It is Lewis, not I, who says that Christianity has a “queer twist about it” and offers that as his argument. It is Lewis, not I, who is proud of his discovery of a non-simple Argument From Nonsense. It goes along with other nonsense arguments I have read, such as “everything has a cause, hence there must be a first cause”.

  23. Erik
    June 3rd, 2006 @ 12:15 pm

    I never said I cared about whether Lewis claims Christianity is true. I wouldn’t expect a defense of it if he didn’t. The point was that you don’t need context for the explanation of that quote, just like you don’t need any context to discuss the quote chosen by the RA.

  24. bernarda
    June 4th, 2006 @ 4:06 am

    Other improbable religious myths exist. In fact they are all religions you could not have guessed.

    http://www.livescience.com/history/top10_intelligent_designs.html

    The Top Ten Creation myths.

  25. JUST_ANOTHER_PRIMATE
    June 4th, 2006 @ 6:52 am

    Unlike Erik who managed to read it twice I could only stomach one reading of Mere Christianity.

    One of my favorite passages (and I VERY ROUGHLY parapharase as I don’t have my copy in front of me) pertains to skepticism toward chrisitanity.

    Lewis at one point says that ‘to believe without honest skepticism would be a shaky and unworthy belief’ and flat out says that ‘if things don’t add up in christianity that one certainly should not believe in it’ — and he then proceeds with his apologetics which, for me, involved so much twisted logic and so much bending over backwards that it only (in light of what he states on skepticism) bolstered my inklings (to put it mildly) that christianity doesn’t make much sense.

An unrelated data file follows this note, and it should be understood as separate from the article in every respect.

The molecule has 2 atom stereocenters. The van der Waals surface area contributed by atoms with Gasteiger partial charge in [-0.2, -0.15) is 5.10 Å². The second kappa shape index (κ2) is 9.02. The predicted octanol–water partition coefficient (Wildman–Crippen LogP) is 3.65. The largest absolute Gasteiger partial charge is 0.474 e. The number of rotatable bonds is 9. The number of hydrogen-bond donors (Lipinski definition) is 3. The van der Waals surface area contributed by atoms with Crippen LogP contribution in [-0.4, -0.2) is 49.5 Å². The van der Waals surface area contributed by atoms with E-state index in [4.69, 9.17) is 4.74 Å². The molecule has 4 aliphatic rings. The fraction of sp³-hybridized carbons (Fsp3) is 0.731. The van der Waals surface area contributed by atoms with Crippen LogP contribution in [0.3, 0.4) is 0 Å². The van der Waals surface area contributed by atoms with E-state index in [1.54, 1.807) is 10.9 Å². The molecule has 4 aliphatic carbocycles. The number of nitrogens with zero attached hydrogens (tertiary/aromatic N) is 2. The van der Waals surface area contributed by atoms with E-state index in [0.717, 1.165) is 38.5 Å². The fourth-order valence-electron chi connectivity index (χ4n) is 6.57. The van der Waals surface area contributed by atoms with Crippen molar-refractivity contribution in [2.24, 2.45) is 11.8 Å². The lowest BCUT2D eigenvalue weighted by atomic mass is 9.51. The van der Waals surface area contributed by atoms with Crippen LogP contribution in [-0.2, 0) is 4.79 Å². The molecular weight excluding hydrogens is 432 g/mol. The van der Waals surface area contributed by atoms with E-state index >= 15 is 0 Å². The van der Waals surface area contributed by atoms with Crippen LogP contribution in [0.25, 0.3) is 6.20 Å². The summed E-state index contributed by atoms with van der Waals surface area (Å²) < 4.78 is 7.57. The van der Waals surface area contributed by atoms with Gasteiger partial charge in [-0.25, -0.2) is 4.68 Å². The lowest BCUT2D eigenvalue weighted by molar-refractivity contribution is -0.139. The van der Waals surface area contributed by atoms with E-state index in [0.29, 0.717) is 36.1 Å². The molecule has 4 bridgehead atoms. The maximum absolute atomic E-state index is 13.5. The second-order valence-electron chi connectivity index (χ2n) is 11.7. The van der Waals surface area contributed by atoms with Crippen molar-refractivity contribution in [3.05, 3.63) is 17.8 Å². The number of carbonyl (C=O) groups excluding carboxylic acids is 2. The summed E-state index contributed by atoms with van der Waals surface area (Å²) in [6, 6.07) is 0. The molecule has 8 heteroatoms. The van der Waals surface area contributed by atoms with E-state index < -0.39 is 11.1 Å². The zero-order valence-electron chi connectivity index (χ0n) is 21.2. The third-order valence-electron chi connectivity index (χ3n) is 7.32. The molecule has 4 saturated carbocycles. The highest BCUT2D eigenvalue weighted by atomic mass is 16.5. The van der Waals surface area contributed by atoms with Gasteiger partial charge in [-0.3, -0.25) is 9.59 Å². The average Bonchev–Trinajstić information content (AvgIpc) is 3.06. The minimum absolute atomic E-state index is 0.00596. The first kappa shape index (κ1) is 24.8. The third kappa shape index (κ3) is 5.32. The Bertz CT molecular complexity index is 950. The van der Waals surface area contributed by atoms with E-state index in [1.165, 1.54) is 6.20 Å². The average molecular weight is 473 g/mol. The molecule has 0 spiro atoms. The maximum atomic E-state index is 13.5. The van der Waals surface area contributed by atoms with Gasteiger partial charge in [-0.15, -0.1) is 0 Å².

26. Jody Tresidder
    June 4th, 2006 @ 12:56 pm

    If Lewis had used any high school variant of Occam’s Razor (i.e. the dafter and more convoluted a theory is, the more unlikely it is to be tenable ), he might have saved himself an awful lot of time trying to “prove” the foundations of his faith in this fashion.

    It’s probably blindingly obvious to Lewis experts that you can draw a direct line between these radio talks and the “Narnia” novels that came along just a few years later. The cloyingly patronising and unpersuasive tone of his arguments for “uneducated” adult listeners pops is recycled as comparatively sophisticated background theology to thrill an audience of children.

  27. Jody Tresidder
    June 4th, 2006 @ 2:39 pm

    Apologies for stray insertion of “pops” in my last sentence. A dumb moment.

  28. oliver
    June 12th, 2006 @ 6:56 pm

    I’ve read Mere Christianity too, and I think RA is qite justified in ridiculing this typical bit of dubious ”logic”.
    However I think this ”Christianity is so odd you couldn’t make it up, therefore it must be true” argument was actually first put forward by one of the early fathers of the church. It might have been St Augustine, but I can’t find any reference to it right now.
    If a lot of people find this view persuasive, perhaps it accounts for the success of things like Scientology as well as more mainstream faiths….